So this concludes my top ten books to read in 2018. What’s on your list? Let me know in the comments!

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My Literary Trip to Scotland

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Ever since I wrote about my top literary places to visit, I have been chomping at the bit to get exploring! I’m always drawn to places where people lived/live that I admire. For example, in August, I visited Oxford, home of CS Lewis, Tolkien, and various Harry Potter filming locations, and this October just passed I visited Scotland! I was drawn to Edinburgh in particular because of its literary links but also for its historical element, as it was the home of Mary Queen of Scots. (Blog post about her coming soon!)

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Above: On the train journey to Scotland.

Scotland is home to one of my favourite series, Harry Potter, as JK Rowling lived (and still lives) in Edinburgh whilst she was writing the stories. We went to various locations around the city that held history for Harry. The first stop we went to was the Greyfriars Kirkyard filled with graves which Rowling stole names from for characters for the series. We managed to find Tom Riddle, a McGonagall and a Scrimgeour! Victoria Street, just around the corner from the graveyard, also claims to be the inspiration for Diagon Alley.

Above: McGonagall, Riddell and Scrymgeour graves and Victoria Street.

We also visited The Elephant House where JK Rowling wrote a lot of Philosopher’s Stone and also another cafe named Spoon. But Rowling isn’t the old city’s claim to fame. Arthur Conan Doyle, the writer of Sherlock Holmes, was born in Edinburgh, in the home of 11 Picardy Place. To commemorate, there is a statue of Sherlock outside the home which has now become a restaurant. Across the road, there is also a pub, named the Conan Doyle, after the author.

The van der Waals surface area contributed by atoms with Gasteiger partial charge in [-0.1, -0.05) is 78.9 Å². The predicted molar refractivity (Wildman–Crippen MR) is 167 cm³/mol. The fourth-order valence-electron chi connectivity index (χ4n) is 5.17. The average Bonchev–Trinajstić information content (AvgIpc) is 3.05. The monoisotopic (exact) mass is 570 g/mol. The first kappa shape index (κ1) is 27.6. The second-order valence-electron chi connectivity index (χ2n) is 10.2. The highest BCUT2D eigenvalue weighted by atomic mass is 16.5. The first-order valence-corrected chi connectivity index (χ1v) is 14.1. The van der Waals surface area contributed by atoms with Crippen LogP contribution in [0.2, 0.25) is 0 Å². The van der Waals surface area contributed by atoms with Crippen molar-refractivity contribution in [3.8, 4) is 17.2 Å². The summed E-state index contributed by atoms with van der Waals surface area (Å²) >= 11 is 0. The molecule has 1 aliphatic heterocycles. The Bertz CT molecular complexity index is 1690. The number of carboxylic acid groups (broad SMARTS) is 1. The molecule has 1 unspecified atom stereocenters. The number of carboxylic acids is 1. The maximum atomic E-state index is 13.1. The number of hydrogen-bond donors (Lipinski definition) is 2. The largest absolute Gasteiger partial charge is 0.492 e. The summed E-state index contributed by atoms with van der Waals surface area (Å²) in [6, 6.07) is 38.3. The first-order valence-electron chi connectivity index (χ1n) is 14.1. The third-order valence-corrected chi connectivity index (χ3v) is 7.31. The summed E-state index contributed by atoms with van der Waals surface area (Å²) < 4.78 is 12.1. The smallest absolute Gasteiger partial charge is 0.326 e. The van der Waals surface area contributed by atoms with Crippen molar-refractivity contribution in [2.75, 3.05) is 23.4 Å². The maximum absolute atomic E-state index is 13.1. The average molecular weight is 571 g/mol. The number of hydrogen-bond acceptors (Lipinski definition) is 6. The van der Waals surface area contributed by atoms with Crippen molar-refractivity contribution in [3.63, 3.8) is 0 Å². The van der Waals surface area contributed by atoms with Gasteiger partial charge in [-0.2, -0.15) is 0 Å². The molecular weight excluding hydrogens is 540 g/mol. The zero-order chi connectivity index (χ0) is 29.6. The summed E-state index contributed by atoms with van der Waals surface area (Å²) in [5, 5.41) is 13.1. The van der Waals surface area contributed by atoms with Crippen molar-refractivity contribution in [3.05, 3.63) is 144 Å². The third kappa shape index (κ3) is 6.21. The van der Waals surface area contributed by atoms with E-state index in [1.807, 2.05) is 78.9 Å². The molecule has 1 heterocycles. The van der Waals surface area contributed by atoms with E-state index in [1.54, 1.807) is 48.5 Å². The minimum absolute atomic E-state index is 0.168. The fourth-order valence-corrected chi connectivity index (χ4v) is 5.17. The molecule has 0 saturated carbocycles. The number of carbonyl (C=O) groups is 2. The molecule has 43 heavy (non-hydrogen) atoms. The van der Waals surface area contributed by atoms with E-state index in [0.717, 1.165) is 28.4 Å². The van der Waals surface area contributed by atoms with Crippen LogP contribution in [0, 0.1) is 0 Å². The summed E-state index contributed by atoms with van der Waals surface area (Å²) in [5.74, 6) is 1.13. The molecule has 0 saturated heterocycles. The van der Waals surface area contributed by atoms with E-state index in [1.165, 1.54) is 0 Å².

Above: The Elephant House cafe, the Sherlock Holmes statue, and the Conan Doyle pub.

We also visited the Writer’s Museum (which is also free to enter!) which chronicled the lives of Sir Walter Scott, Robert Louis Stevenson, and Robert Burns. Having only read Robert Louis Stevenson’s Dr. Jekyll and Mr. Hyde, he was the only author that I knew a little bit about but still didn’t know his full story. The museum was also doing an installation on Ian Rankin, another Scottish novelist.

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Above: The bust of Robert Louis Stevenson inside the Writer’s Museum.

There was so much to see and do in Edinburgh when it came to literary themes, not just history. There were even historical walks that lead you through the lives of writer’s, but we didn’t get a chance to go on that, and it’s something that I would really recommend any literary fiend doing.

As I said in my blog post on literary places, I’m hoping to work my way through them and so next on the list is hopefully Haworth where the Bronte’s lived!

Have you ever been to Edinburgh? Or have I made you want to take on your own literary pilgrimage? Let me know in the comments!

Great Reads: Graphic Novels

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In the last couple of years, I’ve really gotten into reading graphic novels. They’re the perfect hybrid between watching a film or an episode of a TV show and reading a book, and sometimes the illustrations are just gorgeous! Anyway, here are the graphic novels I think are great!

1.

Wires and Nerve by Marissa Meyer

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When rogue packs of wolf-hybrid soldiers threaten the tenuous peace alliance between Earth and Luna, Iko takes it upon herself to hunt down the soldiers’ leader. She is soon working with a handsome royal guard who forces her to question everything she knows about love, loyalty, and her own humanity. – from Goodreads.com

This is a recent read for me, as I was bought Wires and Nerve Volume 1 for my birthday this year. I absolutely loved all of the books in the Lunar Chronicles series, including the companions, Fairest and Stars Above. Although Wires and Nerve is not integral to the Lunar Chronicles timeline, it’s certainly a wonderfully entertaining addition.

2.

Blankets by Craig Thompson